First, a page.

What hope for America’s intellectual advancement?
This may well be one of those articles that ends up with me in hot water. The thought process arose from listening to a recent BBC interview with Australian author, Peter Carey. Carey is a long time resident and a big fan of New York, but the interviewer pushed him to give an opinion on America in general. Carey attempted to dodge the question a few times, but backed into a corner he espoused some thoughts that acted as a catalyst for not dissimilar ideas of my own. Carey expressed the view, and I paraphrase, that he didn’t understand America in totality. He said that ’outside of New York what is America? A collection of highways and a population where as many as a third believe that dinosaur remains were left on earth by God as a puzzle for us. Where up to one third think Obama is not a Christian and where twenty per cent think he isn’t even American.’ There was more in a similar vein, but the point was clear. Americans often come across as …well…as a little stupid when viewed from outiside.
Now cheap shots at Americans with their Puritanism, social conservatism, xenophobia and over-confidence are easily made and all too frequently pursued. However, Carey’s ponderings raise a valid question. Americans are not congenitally stupid; no nation that is so economically successfully can only be peopled by rubes. So why are there such disconnects between the level of debate and understanding in the US versus other developed nations. Partially, it is a question of history, but what can be posited from the current upsurge in regressive forces such as movements like the Tea Party seemingly predicated on rejecting societal advancement, liberalization and internationalization?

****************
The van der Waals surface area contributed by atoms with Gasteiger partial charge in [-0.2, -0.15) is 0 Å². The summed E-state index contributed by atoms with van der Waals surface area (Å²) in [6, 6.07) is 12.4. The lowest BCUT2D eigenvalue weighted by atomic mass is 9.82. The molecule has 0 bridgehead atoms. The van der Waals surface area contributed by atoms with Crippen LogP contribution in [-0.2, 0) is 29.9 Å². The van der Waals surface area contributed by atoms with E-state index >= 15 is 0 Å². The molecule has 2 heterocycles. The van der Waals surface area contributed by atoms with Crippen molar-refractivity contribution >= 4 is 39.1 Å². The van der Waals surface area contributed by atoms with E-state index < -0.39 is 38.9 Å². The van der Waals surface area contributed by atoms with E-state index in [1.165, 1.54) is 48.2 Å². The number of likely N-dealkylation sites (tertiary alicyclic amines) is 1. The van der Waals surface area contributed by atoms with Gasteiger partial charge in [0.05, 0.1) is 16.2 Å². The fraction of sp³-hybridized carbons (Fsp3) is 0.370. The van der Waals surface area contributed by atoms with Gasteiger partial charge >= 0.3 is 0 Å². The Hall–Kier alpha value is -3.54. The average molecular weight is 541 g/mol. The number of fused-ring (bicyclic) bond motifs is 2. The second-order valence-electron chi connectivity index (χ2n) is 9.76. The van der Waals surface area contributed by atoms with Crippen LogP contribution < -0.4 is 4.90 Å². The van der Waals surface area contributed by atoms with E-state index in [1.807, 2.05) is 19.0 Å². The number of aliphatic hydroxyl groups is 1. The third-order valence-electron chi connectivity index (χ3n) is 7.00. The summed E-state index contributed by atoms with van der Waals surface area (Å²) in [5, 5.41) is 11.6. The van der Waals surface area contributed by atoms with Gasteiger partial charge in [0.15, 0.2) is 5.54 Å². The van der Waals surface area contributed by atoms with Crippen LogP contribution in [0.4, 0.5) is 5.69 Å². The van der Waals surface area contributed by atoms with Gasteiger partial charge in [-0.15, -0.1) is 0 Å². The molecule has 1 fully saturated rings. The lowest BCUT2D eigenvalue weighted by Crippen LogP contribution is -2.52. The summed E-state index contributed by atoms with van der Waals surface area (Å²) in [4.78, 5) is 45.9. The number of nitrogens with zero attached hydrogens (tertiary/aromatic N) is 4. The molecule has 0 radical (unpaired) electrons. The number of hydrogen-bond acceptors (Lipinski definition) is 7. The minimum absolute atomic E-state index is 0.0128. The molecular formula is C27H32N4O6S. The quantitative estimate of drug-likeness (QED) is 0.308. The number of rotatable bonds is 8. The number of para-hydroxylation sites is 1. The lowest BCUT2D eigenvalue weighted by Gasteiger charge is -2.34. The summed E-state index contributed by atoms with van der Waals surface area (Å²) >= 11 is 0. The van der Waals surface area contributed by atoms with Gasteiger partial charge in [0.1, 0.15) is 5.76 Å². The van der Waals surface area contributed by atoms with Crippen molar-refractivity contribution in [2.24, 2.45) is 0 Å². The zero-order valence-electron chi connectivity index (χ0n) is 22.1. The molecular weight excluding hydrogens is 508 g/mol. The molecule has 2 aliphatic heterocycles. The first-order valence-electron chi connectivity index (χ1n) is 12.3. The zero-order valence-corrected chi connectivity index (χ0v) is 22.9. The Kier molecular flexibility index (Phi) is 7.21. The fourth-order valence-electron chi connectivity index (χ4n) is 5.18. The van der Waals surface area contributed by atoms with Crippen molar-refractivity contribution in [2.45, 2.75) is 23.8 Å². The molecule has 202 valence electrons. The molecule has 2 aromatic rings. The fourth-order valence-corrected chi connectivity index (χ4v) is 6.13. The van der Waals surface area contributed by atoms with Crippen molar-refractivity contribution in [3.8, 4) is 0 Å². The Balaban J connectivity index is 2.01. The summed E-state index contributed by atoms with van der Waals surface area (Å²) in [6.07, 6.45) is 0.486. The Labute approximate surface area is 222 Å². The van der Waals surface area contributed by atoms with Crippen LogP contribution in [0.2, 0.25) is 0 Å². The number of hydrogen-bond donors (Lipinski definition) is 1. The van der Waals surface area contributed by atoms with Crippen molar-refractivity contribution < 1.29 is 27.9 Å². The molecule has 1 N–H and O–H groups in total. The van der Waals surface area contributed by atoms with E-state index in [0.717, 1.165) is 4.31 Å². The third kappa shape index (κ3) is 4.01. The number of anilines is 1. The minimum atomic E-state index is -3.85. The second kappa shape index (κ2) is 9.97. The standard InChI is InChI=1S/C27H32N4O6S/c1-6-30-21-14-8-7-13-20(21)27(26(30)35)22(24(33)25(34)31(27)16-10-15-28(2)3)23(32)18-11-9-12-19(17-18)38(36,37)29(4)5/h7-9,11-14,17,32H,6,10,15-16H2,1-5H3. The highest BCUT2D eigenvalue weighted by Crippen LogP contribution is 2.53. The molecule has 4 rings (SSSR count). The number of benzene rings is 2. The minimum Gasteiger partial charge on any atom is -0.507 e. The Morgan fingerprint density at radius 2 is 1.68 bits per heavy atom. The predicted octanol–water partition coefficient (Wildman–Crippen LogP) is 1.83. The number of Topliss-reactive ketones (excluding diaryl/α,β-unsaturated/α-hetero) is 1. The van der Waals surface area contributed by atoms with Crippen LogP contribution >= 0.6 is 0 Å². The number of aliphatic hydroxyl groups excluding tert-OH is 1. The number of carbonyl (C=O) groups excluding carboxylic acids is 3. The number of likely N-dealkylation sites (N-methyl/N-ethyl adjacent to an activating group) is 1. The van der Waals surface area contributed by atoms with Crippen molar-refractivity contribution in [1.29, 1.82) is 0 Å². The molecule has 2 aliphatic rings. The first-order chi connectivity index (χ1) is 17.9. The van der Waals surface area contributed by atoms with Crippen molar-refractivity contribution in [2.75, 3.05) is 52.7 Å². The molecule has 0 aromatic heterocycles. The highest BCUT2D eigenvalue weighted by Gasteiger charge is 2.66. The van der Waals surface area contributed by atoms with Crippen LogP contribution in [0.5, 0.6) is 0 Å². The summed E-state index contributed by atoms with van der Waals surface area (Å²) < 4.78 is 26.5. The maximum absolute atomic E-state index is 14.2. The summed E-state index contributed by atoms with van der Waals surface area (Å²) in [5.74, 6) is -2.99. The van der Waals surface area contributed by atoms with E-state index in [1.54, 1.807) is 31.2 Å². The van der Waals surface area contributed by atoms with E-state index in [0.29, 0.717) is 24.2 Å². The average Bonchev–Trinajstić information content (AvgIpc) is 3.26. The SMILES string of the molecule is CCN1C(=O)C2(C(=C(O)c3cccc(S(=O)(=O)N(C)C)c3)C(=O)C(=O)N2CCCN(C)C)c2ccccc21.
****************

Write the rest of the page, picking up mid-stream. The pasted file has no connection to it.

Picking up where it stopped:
A large part of the blame can be attributed to US media. As a long time US resident, I know from personal experience that the level of analysis and in-depth reporting here is deplorable. American news is the epitome of the sound bite where catchy one liners act as a news report to a visually over-stimulated and intellectually-soporific audience. This is a not a new theme for us (no pun intended) we have reported on this before in such tongue in cheek articles as “Is the US media making Americans stupid?” Yes, the level of inane commentary on both sides of the great American divide by the likes of Malkin, Coulter, Olberman et al makes one despair, but there is more to it than that. US news and its media commentators are bad, appallingly bad, but if the populace were inspired to look for knowledge, a few minutes and a search engine could take them to the world press. That is not what generally happens. Many Americans remain poorly informed and lock step on the populist talking points.